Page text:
With a healthy dose of suspense, because what Tanya is running from is starting to catch up with her. She is playing a dangerous game of survival, as she figures out who to trust, who not to trust, who is trying to kill her --

And I don't want to give away too many twists and turns.

But I'll say this; there is a bit of wry humor to the story, and in some ways you have to be as self-centered and focused on Tanya as she is herself. You can't think of the people whose names she takes, of those she lies to, of people who are hurt because they happen to be in her way. It's Tanya's story. Not theirs. She has to take care of herself, put herself first, if she wants to stay out of prison. If she wants to stay alive.

Some of the people whose paths she crosses, some you can trust. And some you cannot.

And yes, you'll start wondering, can you even trust Tanya? Or whatever her name is?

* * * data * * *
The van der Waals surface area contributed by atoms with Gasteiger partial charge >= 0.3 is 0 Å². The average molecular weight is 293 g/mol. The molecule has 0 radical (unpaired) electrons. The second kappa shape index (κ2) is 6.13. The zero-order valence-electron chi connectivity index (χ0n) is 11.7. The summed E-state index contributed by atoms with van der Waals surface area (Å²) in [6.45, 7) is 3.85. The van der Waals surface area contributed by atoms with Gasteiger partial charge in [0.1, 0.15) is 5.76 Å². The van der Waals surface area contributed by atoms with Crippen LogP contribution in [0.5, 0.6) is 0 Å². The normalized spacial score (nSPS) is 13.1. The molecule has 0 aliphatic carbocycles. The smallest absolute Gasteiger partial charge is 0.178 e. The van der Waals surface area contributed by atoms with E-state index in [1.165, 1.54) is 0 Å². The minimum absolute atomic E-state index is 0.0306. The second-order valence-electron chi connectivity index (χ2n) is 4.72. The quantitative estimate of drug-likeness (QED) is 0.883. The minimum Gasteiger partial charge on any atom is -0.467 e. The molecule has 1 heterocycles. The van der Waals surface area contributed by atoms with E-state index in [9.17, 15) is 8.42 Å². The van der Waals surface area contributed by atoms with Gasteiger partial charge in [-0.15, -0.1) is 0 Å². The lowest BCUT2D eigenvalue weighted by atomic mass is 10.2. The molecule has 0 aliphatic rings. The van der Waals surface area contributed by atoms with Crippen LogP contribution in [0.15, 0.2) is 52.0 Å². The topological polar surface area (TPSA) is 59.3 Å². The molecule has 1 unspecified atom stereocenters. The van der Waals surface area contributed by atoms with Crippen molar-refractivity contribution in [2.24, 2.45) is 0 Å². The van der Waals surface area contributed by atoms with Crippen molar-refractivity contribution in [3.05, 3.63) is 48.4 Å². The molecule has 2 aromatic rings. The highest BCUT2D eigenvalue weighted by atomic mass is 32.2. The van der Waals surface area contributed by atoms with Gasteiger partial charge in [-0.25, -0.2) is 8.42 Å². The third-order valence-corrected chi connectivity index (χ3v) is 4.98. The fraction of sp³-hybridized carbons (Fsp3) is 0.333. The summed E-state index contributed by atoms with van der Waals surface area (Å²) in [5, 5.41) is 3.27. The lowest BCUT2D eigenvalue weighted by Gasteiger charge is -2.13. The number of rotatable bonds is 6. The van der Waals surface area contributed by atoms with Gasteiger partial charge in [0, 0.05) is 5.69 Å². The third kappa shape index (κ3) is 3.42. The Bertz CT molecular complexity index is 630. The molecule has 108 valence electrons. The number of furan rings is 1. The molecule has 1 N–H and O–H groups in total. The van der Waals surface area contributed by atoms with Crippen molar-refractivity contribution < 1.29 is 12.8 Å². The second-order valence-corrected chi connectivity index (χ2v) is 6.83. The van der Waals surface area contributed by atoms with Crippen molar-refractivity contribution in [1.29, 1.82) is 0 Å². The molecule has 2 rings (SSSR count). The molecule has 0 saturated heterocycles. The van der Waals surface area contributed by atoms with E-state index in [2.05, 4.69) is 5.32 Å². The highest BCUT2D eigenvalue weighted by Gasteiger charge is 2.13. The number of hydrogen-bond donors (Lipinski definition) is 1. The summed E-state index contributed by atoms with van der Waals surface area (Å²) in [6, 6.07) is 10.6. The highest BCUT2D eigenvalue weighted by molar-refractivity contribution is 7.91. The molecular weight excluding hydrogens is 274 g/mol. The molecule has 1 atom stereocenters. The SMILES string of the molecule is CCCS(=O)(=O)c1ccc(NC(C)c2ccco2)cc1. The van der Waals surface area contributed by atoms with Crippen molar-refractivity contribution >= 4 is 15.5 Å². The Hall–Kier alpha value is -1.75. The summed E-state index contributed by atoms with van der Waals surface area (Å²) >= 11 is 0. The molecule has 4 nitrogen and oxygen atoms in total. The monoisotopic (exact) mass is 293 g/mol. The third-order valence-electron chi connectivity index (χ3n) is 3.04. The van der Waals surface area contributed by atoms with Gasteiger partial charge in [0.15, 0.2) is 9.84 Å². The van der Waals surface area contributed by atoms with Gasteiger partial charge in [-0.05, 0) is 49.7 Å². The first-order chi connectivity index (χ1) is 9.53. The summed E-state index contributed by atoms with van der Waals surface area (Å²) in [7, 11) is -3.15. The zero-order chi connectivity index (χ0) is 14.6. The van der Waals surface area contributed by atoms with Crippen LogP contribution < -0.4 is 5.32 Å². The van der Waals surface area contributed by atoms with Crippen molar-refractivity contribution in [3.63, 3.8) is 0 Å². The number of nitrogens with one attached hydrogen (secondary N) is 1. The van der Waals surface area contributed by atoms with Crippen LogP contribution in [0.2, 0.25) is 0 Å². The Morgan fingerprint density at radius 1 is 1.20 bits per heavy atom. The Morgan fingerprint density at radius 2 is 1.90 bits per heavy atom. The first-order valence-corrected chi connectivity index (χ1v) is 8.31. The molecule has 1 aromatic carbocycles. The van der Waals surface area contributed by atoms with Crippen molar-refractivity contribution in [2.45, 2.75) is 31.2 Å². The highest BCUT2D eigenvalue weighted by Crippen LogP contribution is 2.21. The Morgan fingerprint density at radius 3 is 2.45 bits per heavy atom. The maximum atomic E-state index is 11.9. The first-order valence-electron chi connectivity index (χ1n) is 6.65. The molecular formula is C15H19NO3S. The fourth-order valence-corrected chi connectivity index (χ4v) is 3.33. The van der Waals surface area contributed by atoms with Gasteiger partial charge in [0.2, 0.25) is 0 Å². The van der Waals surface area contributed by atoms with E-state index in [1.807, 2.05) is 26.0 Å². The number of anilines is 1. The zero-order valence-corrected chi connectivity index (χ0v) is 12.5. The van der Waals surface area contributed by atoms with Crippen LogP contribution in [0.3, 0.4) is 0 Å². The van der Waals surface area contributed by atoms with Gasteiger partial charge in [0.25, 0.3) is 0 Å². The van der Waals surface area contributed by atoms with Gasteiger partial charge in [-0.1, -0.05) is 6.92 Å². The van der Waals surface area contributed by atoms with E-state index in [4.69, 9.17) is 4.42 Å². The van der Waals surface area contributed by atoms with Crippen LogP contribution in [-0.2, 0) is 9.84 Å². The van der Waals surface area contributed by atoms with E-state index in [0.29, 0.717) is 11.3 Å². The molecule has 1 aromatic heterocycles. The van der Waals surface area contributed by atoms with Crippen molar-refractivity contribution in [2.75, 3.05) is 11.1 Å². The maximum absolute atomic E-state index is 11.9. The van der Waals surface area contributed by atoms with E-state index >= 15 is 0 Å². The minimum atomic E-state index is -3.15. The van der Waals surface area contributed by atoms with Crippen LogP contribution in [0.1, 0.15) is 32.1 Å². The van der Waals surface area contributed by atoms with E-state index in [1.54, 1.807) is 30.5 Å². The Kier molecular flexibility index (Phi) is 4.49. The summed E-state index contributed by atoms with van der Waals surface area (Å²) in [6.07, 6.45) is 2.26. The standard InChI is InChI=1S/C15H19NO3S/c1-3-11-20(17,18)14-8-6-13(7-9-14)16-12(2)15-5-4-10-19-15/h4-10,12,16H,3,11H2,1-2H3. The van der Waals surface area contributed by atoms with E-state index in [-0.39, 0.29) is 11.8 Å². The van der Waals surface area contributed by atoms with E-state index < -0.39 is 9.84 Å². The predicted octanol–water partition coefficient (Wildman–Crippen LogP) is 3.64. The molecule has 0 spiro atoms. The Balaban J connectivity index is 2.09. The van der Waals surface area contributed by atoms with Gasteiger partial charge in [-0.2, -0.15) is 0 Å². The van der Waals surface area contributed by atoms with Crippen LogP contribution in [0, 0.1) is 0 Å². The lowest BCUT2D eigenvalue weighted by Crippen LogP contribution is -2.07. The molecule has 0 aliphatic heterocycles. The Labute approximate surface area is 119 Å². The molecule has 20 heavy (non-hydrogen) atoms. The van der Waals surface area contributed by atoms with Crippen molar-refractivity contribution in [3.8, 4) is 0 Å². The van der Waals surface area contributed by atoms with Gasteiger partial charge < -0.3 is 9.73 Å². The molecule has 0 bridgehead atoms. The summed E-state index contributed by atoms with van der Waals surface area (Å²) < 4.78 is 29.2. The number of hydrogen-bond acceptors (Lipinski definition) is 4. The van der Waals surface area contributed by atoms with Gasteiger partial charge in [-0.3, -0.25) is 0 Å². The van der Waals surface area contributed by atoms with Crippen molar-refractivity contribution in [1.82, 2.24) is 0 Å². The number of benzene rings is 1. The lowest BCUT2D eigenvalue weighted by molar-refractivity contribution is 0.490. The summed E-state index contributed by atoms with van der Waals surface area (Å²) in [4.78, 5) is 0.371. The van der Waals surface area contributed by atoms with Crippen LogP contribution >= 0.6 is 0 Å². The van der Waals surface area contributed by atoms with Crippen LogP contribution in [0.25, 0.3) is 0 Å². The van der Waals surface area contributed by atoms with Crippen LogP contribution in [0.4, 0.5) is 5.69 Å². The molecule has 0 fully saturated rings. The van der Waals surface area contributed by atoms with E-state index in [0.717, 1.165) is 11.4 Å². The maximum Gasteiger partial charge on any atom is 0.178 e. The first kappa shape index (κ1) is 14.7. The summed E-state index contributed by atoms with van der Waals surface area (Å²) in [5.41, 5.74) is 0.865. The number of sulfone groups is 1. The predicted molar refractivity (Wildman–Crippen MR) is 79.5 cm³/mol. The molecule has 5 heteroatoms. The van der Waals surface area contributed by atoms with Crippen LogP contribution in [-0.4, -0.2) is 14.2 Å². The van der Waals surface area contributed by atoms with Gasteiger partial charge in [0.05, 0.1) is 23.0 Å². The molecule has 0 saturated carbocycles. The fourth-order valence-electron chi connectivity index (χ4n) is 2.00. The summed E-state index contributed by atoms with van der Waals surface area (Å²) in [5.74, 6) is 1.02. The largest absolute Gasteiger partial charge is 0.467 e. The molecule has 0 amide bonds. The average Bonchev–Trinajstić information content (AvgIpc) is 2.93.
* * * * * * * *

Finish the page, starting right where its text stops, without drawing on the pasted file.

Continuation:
And you'll start wondering, what would you do, if you had to leave all you knew, including your name? How could you start over with nothing but yourself?

My last thoughts -- what I liked best about The Passenger was Tanya. Because she gets up and keeps going. Because she's a survivor. Because she's a decent person who is impossible situations, just trying to figure out how to put one step in front of another. And because of who she is and what she does, her cleverness, I kept picturing Kristen Bell as Tanya.

Teen Appeal: This is an adult mystery, but there is some teen appeal. Tanya is an adult -- not yet thirty -- but there are flashbacks to her teen years. And then there is the whole aspect of invention and reinvention and survival.

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© Elizabeth Burns of A Chair, A Fireplace & A Tea Cozy

Saturday, July 23, 2016

TV Review: Stranger Things

Stranger Things, Original Netflix Series.

The Plot: A small town in the 1980s. A young boy rides home on his bicycle, and disappears. A desperate mother, a sheriff who didn't know he was looking for redemption, a brother who feels responsible, and boys who just miss their friend all search for answers.

There are stranger things in their town than they ever dreamt.